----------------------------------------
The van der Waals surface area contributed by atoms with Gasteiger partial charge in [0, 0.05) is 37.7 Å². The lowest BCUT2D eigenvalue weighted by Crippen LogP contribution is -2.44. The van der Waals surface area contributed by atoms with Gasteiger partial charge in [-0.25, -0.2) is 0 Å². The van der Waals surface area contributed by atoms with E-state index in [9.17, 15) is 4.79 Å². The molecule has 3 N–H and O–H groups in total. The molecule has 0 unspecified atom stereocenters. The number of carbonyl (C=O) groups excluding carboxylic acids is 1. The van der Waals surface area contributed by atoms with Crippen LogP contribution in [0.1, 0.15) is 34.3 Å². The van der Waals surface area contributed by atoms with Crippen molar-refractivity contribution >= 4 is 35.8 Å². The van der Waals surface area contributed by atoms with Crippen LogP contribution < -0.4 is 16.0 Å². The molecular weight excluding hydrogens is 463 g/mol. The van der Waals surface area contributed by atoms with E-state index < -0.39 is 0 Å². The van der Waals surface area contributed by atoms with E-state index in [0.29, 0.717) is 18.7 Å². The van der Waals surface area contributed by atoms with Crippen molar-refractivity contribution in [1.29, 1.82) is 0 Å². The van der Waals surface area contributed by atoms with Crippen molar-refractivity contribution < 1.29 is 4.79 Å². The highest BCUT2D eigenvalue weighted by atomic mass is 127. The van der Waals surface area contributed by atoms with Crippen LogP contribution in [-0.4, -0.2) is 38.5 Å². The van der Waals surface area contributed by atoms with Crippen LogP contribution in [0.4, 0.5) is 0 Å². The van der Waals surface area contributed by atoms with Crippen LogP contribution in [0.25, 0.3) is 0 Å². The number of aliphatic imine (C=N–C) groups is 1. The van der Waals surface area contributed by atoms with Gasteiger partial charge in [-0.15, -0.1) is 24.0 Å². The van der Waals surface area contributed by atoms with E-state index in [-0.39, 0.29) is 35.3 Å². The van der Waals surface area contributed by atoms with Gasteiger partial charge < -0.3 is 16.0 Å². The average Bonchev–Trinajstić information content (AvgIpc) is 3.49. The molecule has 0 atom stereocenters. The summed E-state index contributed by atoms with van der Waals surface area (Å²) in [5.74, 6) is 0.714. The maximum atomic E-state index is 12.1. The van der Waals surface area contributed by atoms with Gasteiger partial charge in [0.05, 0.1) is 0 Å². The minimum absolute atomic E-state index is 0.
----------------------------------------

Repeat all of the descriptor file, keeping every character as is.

The van der Waals surface area contributed by atoms with Gasteiger partial charge in [0, 0.05) is 37.7 Å². The lowest BCUT2D eigenvalue weighted by Crippen LogP contribution is -2.44. The van der Waals surface area contributed by atoms with Gasteiger partial charge in [-0.25, -0.2) is 0 Å². The van der Waals surface area contributed by atoms with E-state index in [9.17, 15) is 4.79 Å². The molecule has 3 N–H and O–H groups in total. The molecule has 0 unspecified atom stereocenters. The number of carbonyl (C=O) groups excluding carboxylic acids is 1. The van der Waals surface area contributed by atoms with Crippen LogP contribution in [0.1, 0.15) is 34.3 Å². The van der Waals surface area contributed by atoms with Crippen molar-refractivity contribution >= 4 is 35.8 Å². The van der Waals surface area contributed by atoms with Crippen LogP contribution < -0.4 is 16.0 Å². The molecular weight excluding hydrogens is 463 g/mol. The van der Waals surface area contributed by atoms with E-state index < -0.39 is 0 Å². The van der Waals surface area contributed by atoms with E-state index in [0.29, 0.717) is 18.7 Å². The van der Waals surface area contributed by atoms with Crippen molar-refractivity contribution in [1.29, 1.82) is 0 Å². The van der Waals surface area contributed by atoms with Crippen molar-refractivity contribution < 1.29 is 4.79 Å². The highest BCUT2D eigenvalue weighted by atomic mass is 127. The van der Waals surface area contributed by atoms with Crippen LogP contribution in [-0.4, -0.2) is 38.5 Å². The van der Waals surface area contributed by atoms with Crippen LogP contribution in [0.4, 0.5) is 0 Å². The van der Waals surface area contributed by atoms with Crippen LogP contribution in [0.25, 0.3) is 0 Å². The number of aliphatic imine (C=N–C) groups is 1. The van der Waals surface area contributed by atoms with Gasteiger partial charge in [-0.15, -0.1) is 24.0 Å². The van der Waals surface area contributed by atoms with E-state index in [-0.39, 0.29) is 35.3 Å². The van der Waals surface area contributed by atoms with Gasteiger partial charge < -0.3 is 16.0 Å². The average Bonchev–Trinajstić information content (AvgIpc) is 3.49. The molecule has 0 atom stereocenters. The summed E-state index contributed by atoms with van der Waals surface area (Å²) in [5.74, 6) is 0.714. The maximum atomic E-state index is 12.1. The van der Waals surface area contributed by atoms with Gasteiger partial charge in [0.05, 0.1) is 0 Å². The minimum absolute atomic E-state index is 0.